IT Security: Creating a Computer Security Incident Response Plan (CSIRP)
In my last article, we talked about the need for an incident response plan, the risk of not having one in place, and the first step in the process for it’s creation — forming a Computer Security Incident Response Team (CSIRT). In this article, we will explore the core elements in a Computer Security Incident Response Plan (CSIRP) and how incident containment and risk management can provide peace of mind for IT security personnel, as well as management.
A good understanding of how to create both the CSIRT and CSIRP is important to any IT security professional, whether you’re preparing for a certification exam, like the CompTIA Security+ certification or not. Understanding the benefits of incident response planning and the risks of not having a plan or a team to handle incidents is very important.
Who is Involved in an Incident Response Plan?
In the development of an incident response plan, it must first be understood by the IT staff and management that execution of the developed plan is to be performed by the Computer Security Incident Response Team (CSIRT). The team, as described in my previous article, typically consists of the following:
- CSIRT Team Leader
- Incident Lead
- Support Members
- IT Contact
- Management Representative
- Legal Representative
- Public Relations Representative
- Additional IT Incident Responders
However, the IT staff is not without responsibility. All staff members and to some degree, all members of an organization should be instructed on how to report an incident that has occurred. Education and drills are crucial to ensure proper incident response for security or disaster related issues.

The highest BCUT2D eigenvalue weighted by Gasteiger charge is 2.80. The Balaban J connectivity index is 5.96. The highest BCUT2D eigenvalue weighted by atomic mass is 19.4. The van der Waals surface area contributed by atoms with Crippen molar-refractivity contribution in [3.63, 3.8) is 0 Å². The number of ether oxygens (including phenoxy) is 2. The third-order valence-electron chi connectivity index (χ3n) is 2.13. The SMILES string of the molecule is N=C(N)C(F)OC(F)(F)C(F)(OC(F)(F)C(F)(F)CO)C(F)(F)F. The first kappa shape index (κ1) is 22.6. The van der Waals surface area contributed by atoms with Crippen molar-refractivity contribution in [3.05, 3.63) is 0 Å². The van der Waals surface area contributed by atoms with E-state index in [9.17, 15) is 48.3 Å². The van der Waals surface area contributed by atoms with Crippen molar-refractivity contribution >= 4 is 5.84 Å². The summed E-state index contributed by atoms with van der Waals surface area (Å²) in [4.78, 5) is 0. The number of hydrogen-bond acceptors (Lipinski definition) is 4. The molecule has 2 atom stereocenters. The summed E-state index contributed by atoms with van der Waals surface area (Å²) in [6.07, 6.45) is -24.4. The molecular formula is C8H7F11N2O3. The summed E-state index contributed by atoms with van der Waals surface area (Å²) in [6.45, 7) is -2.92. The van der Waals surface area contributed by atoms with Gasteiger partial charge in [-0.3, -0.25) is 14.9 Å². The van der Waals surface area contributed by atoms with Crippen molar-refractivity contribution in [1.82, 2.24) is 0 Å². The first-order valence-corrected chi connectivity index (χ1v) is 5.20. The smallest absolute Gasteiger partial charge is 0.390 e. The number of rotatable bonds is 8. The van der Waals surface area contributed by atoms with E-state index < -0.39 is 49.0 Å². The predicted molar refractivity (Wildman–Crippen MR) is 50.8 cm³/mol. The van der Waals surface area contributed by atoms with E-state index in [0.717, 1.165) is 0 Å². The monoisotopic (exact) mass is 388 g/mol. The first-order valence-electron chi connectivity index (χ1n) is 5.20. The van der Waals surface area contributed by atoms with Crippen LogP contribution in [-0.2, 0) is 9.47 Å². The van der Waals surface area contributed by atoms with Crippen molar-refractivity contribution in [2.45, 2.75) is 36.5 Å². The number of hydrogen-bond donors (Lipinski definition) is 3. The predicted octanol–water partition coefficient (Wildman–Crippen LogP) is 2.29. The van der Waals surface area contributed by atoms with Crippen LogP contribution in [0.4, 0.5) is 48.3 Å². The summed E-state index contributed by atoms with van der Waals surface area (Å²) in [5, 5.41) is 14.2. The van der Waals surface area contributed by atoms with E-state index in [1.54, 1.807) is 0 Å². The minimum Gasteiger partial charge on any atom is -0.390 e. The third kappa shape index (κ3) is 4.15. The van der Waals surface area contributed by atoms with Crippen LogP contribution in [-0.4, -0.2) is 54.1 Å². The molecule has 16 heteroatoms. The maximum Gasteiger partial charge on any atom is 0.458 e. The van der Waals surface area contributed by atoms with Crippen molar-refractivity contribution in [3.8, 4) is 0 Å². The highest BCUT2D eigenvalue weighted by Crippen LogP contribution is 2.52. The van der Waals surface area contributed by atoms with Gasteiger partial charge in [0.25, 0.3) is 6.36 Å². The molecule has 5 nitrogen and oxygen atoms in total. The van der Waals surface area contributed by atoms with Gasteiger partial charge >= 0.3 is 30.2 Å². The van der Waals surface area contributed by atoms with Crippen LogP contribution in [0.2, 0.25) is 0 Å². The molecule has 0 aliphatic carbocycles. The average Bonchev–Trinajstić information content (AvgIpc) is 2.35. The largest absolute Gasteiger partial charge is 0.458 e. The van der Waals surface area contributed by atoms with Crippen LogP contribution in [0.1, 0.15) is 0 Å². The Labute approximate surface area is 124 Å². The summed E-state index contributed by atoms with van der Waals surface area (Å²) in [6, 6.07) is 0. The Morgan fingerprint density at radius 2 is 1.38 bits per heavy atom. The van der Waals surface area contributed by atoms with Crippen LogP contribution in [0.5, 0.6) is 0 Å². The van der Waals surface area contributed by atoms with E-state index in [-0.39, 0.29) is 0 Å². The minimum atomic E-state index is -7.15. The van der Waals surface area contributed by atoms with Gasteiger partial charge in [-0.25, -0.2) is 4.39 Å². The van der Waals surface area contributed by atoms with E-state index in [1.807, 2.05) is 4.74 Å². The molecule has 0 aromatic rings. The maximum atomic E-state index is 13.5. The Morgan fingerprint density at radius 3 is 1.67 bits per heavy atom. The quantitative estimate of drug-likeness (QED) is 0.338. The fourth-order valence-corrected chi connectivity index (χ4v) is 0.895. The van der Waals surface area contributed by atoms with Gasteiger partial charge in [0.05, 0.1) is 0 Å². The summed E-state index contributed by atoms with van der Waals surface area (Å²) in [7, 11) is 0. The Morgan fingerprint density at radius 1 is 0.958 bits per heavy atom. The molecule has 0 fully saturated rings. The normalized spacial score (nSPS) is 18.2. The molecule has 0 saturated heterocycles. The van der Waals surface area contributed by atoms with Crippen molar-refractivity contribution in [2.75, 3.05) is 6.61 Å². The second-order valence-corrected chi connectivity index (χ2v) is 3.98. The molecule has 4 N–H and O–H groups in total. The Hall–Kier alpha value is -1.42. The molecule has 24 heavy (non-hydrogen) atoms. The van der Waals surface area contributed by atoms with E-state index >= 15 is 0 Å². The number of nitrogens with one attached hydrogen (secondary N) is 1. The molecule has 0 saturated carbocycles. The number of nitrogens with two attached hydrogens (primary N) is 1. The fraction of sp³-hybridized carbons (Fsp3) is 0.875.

What Does the Computer Security Incident Response Plan (CSIRP) Contain?
The first part of the CSIRP should contain a charter that defines the roles and responsibilities of all members. Defining the authority for major decisions like “WAN disconnection”, “reload data from most recent backups”, or “monitor and pursue the hacker vs disconnect” should not be taken lightly. Proper understanding from all levels of the organization is essential and the level of authority must be clearly spelled out in this document. If the members do not have final authority, clear ways to get approval must be identified.
One of the main sections of the CSIRP should contain the qualification for incident severity levels. Small incidents like single system viruses do not require a response by the full CSIRT, but in developing the CSIRP, different criteria can be used to define different incident severity levels. Examples of different incident severity levels are listed below:
Severity 1 – Small numbers of system probes detected on internal systems or an isolated virus that can be handled by anti-virus software.
Severity 2 – Small numbers of system probes detected on an external system or new information on potential vulnerabilities to systems.
Severity 3 – Significant numbers of system probes detected, penetration or denial of service attacks attempts with no impact on operations, or larger instances of known computer viruses that can be handled by anti-virus software. This severity may also included isolated instances of a new computer virus not handled by anti-virus software.
Severity 4 – Penetration or denial of service attacks attempted with limited impact on operations or larger widespread instances of a new computer virus not handled by anti-virus software. This severity should be used if some risk of negative financial or public relations impact may result.
Severity 5 – Successful penetration or denial of service attacks detected with significant impact on operations. This severity should be used if significant risk of negative financial or public relations impact may result.
In these examples, incidents in Severity 1 and 2 could be handled without the use of the CSIRT. The last three levels should result in CSIRT mobilization.
As I mentioned earlier in this article, it is everyone’s responsibility in an organization to know how to report and incident. When an incident requiring CSIRT mobilization occurs, a formal incident is declared. The CSIRP should clearly state how to initiate a declaration and who is responsible for activating the CSIRT. Normally, the CSIRT team leader notifies members of upper level management or the CSIRT management representative that an incident is occurring or has occurred and then mobilizes the CSIRT team as directed in the CSIRP.